boards rotten through and through
    3. over the whole distance

    4. this bus goes through to New York
    5. in diameter

    6. this cylinder measures 15 inches through
    7. from beginning to end

    8. read this book through
    9. to completion

    10. think this through very carefully!
    Adjective
    1. ( of a route or journey etc. ) continuing without requiring stops or changes

    2. a through street
      a through bus
      through traffic
    3. having finished or arrived at completion

    4. after the treatment, the patient is through except for follow-up
      almost through with his studies


    Definition of through by GCIDE Dictionary

    through


    1. Through prep. [OE. thurgh, þurh, þuruh, þoruh, AS. þurh; akin to OS. thurh, thuru, OFries. thruch, D. door, OHG. durh, duruh, G. durch, Goth. þaírh; cf. Ir. tri, tre, W. trwy. √53. Cf. Nostril, Thorough, Thrill.]
      1. From end to end of, or from side to side of; from one surface or limit of, to the opposite; into and out of at the opposite, or at another, point; as, “to bore through a piece of timber, or through a board; a ball passes through the side of a ship”.

      2. Between the sides or walls of; within; as, “to pass through a door; to go through an avenue”.

      Through the gate of ivory he dismissed

      His valiant offspring. Dryden.

      3. By means of; by the agency of.

      Through these hands this science has passed with great applause. Sir W. Temple.

      Material things are presented only through their senses. Cheyne.

      4. Over the whole surface or extent of; as, “to ride through the country; to look through an account”.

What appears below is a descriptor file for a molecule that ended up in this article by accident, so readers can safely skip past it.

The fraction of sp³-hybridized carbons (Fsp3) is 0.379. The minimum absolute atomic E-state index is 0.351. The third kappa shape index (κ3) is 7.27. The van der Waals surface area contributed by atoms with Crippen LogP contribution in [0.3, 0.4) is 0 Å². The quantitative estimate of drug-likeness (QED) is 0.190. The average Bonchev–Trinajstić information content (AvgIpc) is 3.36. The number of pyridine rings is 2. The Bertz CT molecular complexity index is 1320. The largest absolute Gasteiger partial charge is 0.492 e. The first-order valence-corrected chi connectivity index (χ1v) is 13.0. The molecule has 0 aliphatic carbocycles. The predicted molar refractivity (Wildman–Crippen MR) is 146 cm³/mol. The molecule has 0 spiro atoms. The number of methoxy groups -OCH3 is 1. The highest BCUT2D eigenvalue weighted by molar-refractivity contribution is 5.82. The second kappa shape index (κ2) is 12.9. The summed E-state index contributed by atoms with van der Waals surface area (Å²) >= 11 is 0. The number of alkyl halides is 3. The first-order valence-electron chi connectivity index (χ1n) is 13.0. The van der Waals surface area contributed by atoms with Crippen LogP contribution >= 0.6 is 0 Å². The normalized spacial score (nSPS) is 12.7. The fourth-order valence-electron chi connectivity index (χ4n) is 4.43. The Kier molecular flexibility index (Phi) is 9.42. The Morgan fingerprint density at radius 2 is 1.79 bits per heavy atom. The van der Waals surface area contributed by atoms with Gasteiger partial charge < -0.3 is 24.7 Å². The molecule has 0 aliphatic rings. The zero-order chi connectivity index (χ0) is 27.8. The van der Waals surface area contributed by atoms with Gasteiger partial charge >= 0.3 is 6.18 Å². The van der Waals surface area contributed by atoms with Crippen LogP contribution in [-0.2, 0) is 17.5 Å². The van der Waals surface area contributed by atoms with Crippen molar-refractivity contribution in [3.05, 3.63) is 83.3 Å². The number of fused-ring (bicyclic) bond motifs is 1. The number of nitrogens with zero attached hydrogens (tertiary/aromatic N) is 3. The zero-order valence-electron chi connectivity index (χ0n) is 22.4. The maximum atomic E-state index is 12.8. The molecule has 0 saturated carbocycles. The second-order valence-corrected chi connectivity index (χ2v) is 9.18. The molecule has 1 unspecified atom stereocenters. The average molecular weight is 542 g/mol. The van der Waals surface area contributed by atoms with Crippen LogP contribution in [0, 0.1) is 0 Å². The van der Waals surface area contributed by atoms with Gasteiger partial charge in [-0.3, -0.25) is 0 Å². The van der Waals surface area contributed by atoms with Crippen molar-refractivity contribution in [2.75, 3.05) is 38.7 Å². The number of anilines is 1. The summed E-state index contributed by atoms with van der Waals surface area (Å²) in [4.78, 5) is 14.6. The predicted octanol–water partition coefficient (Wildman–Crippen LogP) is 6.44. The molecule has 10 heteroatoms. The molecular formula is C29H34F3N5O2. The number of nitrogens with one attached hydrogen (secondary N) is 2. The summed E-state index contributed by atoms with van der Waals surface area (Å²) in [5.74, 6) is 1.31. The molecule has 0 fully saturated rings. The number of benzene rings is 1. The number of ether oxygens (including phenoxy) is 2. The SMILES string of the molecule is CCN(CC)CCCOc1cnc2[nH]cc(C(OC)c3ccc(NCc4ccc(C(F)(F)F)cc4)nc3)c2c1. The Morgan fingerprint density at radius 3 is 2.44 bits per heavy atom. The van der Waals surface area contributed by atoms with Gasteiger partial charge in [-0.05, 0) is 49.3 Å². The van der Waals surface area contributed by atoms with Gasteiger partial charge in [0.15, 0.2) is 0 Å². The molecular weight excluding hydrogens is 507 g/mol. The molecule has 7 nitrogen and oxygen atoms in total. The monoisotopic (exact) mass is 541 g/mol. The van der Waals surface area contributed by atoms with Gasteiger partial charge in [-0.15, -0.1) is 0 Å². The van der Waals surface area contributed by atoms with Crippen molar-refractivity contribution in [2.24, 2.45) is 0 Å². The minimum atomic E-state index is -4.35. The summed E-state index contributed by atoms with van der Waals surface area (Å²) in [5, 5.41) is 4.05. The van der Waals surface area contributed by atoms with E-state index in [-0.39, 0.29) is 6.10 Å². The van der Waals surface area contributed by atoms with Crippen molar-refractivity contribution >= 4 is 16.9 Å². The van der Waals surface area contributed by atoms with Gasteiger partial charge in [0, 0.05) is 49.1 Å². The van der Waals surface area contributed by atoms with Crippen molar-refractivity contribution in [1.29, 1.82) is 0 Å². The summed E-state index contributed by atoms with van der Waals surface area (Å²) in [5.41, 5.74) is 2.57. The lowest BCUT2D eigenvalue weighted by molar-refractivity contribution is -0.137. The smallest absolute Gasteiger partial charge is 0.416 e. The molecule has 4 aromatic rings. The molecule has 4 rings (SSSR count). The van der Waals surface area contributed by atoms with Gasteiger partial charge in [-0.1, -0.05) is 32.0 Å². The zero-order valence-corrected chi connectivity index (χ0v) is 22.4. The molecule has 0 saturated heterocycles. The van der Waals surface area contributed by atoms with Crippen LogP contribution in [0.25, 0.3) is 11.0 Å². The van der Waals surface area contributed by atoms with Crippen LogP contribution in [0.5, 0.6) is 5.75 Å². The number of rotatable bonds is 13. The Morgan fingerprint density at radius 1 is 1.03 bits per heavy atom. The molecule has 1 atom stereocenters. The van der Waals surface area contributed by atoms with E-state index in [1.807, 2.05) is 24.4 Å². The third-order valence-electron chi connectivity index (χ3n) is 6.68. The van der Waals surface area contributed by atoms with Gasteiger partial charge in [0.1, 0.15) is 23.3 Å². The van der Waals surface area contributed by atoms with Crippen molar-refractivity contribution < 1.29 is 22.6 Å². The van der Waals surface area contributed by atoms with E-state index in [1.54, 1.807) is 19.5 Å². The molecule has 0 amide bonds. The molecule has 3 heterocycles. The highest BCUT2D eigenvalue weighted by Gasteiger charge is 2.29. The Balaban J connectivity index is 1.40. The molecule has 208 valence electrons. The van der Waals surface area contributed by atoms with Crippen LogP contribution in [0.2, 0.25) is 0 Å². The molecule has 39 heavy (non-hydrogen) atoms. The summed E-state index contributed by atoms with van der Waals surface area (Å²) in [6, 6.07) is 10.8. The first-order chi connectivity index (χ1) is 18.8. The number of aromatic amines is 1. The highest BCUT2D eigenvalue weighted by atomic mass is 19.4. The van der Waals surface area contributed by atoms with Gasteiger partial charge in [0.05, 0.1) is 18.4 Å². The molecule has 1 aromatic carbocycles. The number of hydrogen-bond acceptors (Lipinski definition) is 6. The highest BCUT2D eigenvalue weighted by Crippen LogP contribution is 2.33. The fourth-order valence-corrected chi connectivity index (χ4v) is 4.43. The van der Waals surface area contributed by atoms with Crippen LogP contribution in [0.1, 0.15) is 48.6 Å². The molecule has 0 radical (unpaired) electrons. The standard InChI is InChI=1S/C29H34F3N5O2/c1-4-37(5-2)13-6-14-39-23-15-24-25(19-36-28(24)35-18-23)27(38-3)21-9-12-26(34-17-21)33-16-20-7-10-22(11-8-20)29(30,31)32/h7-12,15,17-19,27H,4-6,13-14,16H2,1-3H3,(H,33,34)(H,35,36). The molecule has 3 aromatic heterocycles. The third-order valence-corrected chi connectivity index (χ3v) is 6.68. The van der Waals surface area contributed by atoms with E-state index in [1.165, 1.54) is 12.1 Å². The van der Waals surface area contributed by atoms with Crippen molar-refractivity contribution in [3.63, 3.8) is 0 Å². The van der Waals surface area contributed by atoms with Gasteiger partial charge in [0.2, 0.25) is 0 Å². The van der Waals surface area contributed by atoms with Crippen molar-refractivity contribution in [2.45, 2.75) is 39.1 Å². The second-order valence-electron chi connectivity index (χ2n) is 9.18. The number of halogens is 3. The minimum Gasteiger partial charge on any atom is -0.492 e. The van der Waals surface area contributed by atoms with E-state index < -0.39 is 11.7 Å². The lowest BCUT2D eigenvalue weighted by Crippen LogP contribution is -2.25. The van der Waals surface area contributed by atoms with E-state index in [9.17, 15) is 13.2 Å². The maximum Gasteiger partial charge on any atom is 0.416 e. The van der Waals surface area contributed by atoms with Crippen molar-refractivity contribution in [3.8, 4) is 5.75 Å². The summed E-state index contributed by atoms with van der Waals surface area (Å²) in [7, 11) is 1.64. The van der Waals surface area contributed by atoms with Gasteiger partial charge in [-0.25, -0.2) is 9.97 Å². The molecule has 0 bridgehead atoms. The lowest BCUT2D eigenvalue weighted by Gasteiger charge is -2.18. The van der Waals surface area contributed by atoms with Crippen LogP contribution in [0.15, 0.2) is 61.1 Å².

5. Among or in the midst of; -- used to denote passage; as, “a fish swims through the water; the light glimmers through a thicket”.

      6. From the beginning to the end of; to the end or conclusion of; as, “through life; through the year”.

    2. Through, adv.
      1. From one end or side to the other; as, “to pierce a thing through”.

      2. From beginning to end; as, “to read a letter through”.

      3. To the end; to a conclusion; to the ultimate purpose; as, “to carry a project through”.

      ☞ Through was formerly used to form compound adjectives where we now use thorough; as, through-bred; through-lighted; through-placed, etc.

      To drop through, to fall through; to come to naught; to fail. -- To fall through. See under Fall, v. i.


    3. Through a. Going or extending through; going, extending, or serving from the beginning to the end; thorough; complete; as, “a through line; a through ticket; a through train”. Also, admitting of passage through; as, “a through bridge”.

      Through bolt, a bolt which passes through all the thickness or layers of that which it fastens, or in which it is fixed. -- Through bridge, a bridge in which the floor is supported by the lower chords of the tissues instead of the upper, so that travel is between the trusses and not over them. Cf. Deck bridge, under Deck. -- Through cold, a deep-seated cold. [Obs.] Holland. -- Through stone, a flat gravestone. [Scot.] [Written also through stane.] Sir W. Scott. -- Through ticket, a ticket for the whole journey. -- Through train, a train which goes the whole length of a railway, or of a long route.